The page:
• Bon Voyage, Miss Ellie: Teacher Retires After 50 Years at PPS

    Miss Ellie helps students hold a chick.

    The first things you notice when you walk into Ellie Jensen’s classroom at Boise-Eliot/Humboldt Elementary School are peace and warmth. Then you hear the laughter of children. Then you just might see two posters hanging on the walls that tell you a great deal about the kind of teacher she has been for the past 50 years. The posters simply say, “Leave a little sparkle wherever you go” and “Be a friend.”

    Jensen, known as “Miss Ellie” to the hundreds of students she has taught in her half a century as a Portland Public Schools educator, can’t help but light up a room. And she is a friend to all children. 

    “I love my job,” she said. “I come in everyday excited and ready to have fun. I’m basically a kid myself. I’ve never quite grown up. Maybe that’s one reason I’ve been able to do this so long. I’m like a six-year-old at heart.”

    A product of Portland Public Schools herself – she attended Peninsula and Roosevelt – Miss Ellie got her start at James Ball Elementary in 1972. She’d just graduated from PSU and describes her first job as a “blessing.” Eight years later, she transferred to what was then Eliot Elementary School. Years of moves and mergers followed – Eliot became Boise-Eliot which became Boise-Eliot/Humboldt – but change has never bothered Miss Ellie.

    “I just go with the flow,” she said. “There’s no reason to fight change. You can’t fight it really. It’s best to accept it and go with it.”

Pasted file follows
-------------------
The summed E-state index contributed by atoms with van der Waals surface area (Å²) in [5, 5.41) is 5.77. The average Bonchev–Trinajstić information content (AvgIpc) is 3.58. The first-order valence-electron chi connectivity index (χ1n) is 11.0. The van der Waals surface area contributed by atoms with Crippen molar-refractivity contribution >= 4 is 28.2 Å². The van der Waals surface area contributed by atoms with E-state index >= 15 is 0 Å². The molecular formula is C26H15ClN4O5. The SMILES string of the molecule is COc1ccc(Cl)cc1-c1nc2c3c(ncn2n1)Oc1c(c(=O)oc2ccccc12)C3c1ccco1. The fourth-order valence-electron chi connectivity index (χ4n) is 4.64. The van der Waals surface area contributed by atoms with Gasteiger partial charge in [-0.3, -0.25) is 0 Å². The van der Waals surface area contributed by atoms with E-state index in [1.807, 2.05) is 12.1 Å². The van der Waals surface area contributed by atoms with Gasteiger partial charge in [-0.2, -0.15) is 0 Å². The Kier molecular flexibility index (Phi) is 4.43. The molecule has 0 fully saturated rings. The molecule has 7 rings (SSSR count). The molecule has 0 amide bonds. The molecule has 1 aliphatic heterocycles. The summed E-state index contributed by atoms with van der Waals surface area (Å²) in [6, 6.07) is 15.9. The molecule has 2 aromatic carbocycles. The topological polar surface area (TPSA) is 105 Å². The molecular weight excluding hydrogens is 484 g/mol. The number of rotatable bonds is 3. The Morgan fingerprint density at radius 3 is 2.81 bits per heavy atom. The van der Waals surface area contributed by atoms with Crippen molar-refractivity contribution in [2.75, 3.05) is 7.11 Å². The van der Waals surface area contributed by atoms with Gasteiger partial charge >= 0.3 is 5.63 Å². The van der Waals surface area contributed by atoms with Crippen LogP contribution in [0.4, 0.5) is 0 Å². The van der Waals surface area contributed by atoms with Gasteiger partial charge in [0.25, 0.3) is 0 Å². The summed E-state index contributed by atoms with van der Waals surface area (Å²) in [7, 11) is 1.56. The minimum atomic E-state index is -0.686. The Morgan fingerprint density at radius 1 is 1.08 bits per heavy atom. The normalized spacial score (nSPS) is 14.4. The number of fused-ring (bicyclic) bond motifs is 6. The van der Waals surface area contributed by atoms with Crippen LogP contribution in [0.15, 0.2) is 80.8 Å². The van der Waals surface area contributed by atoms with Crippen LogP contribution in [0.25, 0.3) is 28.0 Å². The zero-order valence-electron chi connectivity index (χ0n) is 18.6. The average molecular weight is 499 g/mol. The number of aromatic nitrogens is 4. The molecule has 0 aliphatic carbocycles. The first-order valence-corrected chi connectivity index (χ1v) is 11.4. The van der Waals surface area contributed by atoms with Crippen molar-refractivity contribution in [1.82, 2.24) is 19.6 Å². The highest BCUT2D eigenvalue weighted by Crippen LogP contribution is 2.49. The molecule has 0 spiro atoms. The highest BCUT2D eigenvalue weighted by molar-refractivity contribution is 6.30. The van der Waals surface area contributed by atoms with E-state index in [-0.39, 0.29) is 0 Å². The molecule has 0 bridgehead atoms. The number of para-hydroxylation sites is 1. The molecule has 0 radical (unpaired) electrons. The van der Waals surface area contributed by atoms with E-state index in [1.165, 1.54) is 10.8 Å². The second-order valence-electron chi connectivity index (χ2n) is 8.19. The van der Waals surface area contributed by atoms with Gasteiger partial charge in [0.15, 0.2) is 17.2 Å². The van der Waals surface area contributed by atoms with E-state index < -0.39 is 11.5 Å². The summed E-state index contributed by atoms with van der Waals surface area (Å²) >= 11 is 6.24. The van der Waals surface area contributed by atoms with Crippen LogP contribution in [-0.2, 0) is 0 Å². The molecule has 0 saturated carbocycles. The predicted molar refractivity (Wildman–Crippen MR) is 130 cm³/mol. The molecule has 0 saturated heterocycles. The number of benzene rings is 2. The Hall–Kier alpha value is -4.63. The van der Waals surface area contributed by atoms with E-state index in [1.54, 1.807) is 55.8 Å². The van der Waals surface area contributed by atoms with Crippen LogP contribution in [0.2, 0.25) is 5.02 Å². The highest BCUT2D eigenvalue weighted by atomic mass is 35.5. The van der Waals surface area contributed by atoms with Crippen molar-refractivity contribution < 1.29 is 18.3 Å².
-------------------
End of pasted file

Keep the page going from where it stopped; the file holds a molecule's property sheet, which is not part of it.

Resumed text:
And she has always focused more on making sure her students are happy and feel confident than on test scores and other strict measures of academic achievement.

    “You just have to get to know the kids and be real,” she said. “Kids and parents can spot a phony a mile away. I’m always real and honest with my students. Of course, it’s easy here. This is a very loving school. We have a wonderful principal and the teachers are amazing. Our parents trust us because they know we care and that we do a good job.”

    John Meskimen is one of Miss Ellie’s fellow kindergarten teachers. He said it’s pretty common to see parents of current students in Miss Ellie’s classroom, chatting with her about the time they had her as a teacher. 

    “Everyone knows and loves Miss Ellie,” he said. “She’s such an important part of our school and community.”

    But, like Miss Ellie says, you can’t fight change, and this year, at the age of 73, she is retiring to spend more with her three children and five grandchildren. She also hopes to travel and maybe do some volunteer work, too. 

    As much as she’s looking forward to having a little more time to herself, Miss Ellie said retiring is definitely bittersweet. 

    “I’m going to cry. I know it. I’ve already started getting weepy. I’m just lucky to have done what I’ve done all these years. Portland has been very good to me.”